top 5 rules of ARIA

Top 5 Rules of ARIA

Before we dive into the rules of the ARIA, let’s reiterate what ARIA does. ARIA stands for “accessible rich internet applications” and helps make web content or web applications more accessible to people with disabilities. It especially helps with dynamic content and advanced user interface controls developed with Ajax, HTML, JavaScript, and related technologies. With WAI-ARIA, developers can make advanced Web applications accessible and usable to people with disabilities.

Even though ARIA was created years ago, some of the developers still misuse ARIA due to the lack of thorough knowledge on the subject. Misusing ARIA results in a much more inaccessible experience than when developers do not use ARIA. That is the reason for the common saying, “No ARIA is better than bad ARIA.” That being said,  developers should try to understand and follow the rules of the ARIA, to help provide a more accessible experience to people with disabilities. Let’s dive into the rules of ARIA in greater detail below.

Rule #1: Don’t use ARIA, use native HTML instead

Before you use ARIA,  use native HTML elements or attributes first. In the case that the semantics you are looking for is not available in HTML, then use ARIA.

Let me explain this with the example. To construct the checkbox on a web page, use HTML checkbox (<input type=”checkbox”>) rather than ARIA checkbox (<div role=”checkbox”>…</div>). The reason for this is that HTML checkbox conveys the semantics to people using assistive technology (such as screen readers) without any additional effort because it is already mapped to the accessibility APIs.

Now the question is when to use ARIA. There are a few scenarios where we might have to use ARIA, such as:

  • When the website is not designed from scratch and is being retrofitted for accessibility. In this case, it is better to use ARIA in order to save time, effort, and money.
  • If it is not possible to style the native element (exceptional cases),  then it is okay to construct the custom element and style and provide the semantics to the element by using ARIA.
  • If the required semantics are not present in the host language (HTML 5.x), then use ARIA to communicate the semantics. For instance, if one needs to use ARIA to convey the tree semantics as there is no such equivalent HTML element or attribute.
  • When the user agent support of some of the HTML 5.x is not available, then use ARIA.

Rule #2: Do not change native semantics, unless you really, really have to

As previously discussed, most of the HTML elements or attributes convey one or other semantics. We are not supposed to change the native semantics unless it is really essential. An example of this would be if a developer wants to build a heading that is a tab:

Do not do this:

Instead, follow this best practice:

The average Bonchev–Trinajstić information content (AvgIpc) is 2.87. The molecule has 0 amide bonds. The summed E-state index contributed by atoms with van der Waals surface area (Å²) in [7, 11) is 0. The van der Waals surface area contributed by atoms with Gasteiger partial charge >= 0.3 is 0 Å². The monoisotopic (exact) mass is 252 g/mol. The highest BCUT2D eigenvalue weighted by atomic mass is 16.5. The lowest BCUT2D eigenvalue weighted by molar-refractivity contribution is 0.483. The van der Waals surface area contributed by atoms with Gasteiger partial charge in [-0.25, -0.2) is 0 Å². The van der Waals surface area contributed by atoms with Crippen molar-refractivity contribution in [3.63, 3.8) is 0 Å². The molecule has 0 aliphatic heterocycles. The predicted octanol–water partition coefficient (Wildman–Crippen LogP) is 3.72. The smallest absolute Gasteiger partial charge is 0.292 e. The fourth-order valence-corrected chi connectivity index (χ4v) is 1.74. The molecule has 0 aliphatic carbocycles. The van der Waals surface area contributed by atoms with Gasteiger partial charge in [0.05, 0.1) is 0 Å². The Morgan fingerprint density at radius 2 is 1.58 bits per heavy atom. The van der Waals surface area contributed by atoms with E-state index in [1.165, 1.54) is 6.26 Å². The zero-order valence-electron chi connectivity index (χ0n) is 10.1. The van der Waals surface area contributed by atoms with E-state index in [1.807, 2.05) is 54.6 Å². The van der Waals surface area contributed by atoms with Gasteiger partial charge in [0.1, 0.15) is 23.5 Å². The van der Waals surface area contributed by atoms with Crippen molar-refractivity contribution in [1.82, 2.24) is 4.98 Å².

Rule #3: All interactive ARIA controls must be usable with a keyboard

Providing the ARIA roles would bring the semantics to the custom control but it would never bring control to work as expected with the keyboard. We need to remember that ARIA has nothing to do with keyboard functionality, but rather it provides the semantics to the accessibility APIs.

That being said it is the developer’s responsibility to make the custom control accessible with the keyboard by using some scripting. For example, if we construct the custom button(<div role=”button”>) then we need to make sure that it receives the focus and the user is able to activate the associated functionality by using both enter and space keys. To put it in simpler terms, the custom button should work with the keyboard as to how a native button works.

Rule #4: Do not use role=”presentation” or aria-hidden=”true” on a focusable element

Role=”presentation” or role=”none” is to negate the semantics from the accessibility tree and the element that has role= “none” isn’t supposed to be interactive in any way. Similarly, the ARIA-hidden attribute is intended to hide the content or element from the accessibility APIs and the element that has ARIA-hidden set to true is not supposed to be interactive in any way. Defining either of these attributes on the visible focusable elements results in some users to focus on nothing.

Do not do this:

Do not do this either:

Instead, follow this best practice:

Rule #5: All interactive elements must have an accessible name

All interactive elements (such as links, buttons, text fields, combo boxes, radio buttons, checkboxes, etc.) on a web page must have an accessible name. Without an accessible name, assistive technologies do not understand what the control is all about. To provide the accessible name, there are techniques available and they vary from control to control. Let us look at some of them.

    1. HTML links and buttons: whatever the link text/button value that we provide, it becomes the accessible name
    2. Input text fields: in order to provide the accessible name, form controls need to be associated with its visible label either implicitly or explicitly.
    3. Custom widgets: in order to provide the accessible name for the custom widgets, authors can use either ARIA-label or ARIA-labelledby techniques

For example:
The below input text field has a visible label but there is no accessible name:

The below input text field have both a visible label and accessible name. The accessible name(s) establish the ID connection:

In Summary

When authors are using ARIA to improve the accessibility of the controls/widgets, the rules of the ARIA must be followed. Failing to follow rules of ARIA while using ARIA may lead to serious accessibility problems. Therefore, we strongly suggest that authors follow the rules of the ARIA while using ARIA on any control to make the web a better place for all the users including people with disabilities.

References: Using ARIA – W3C

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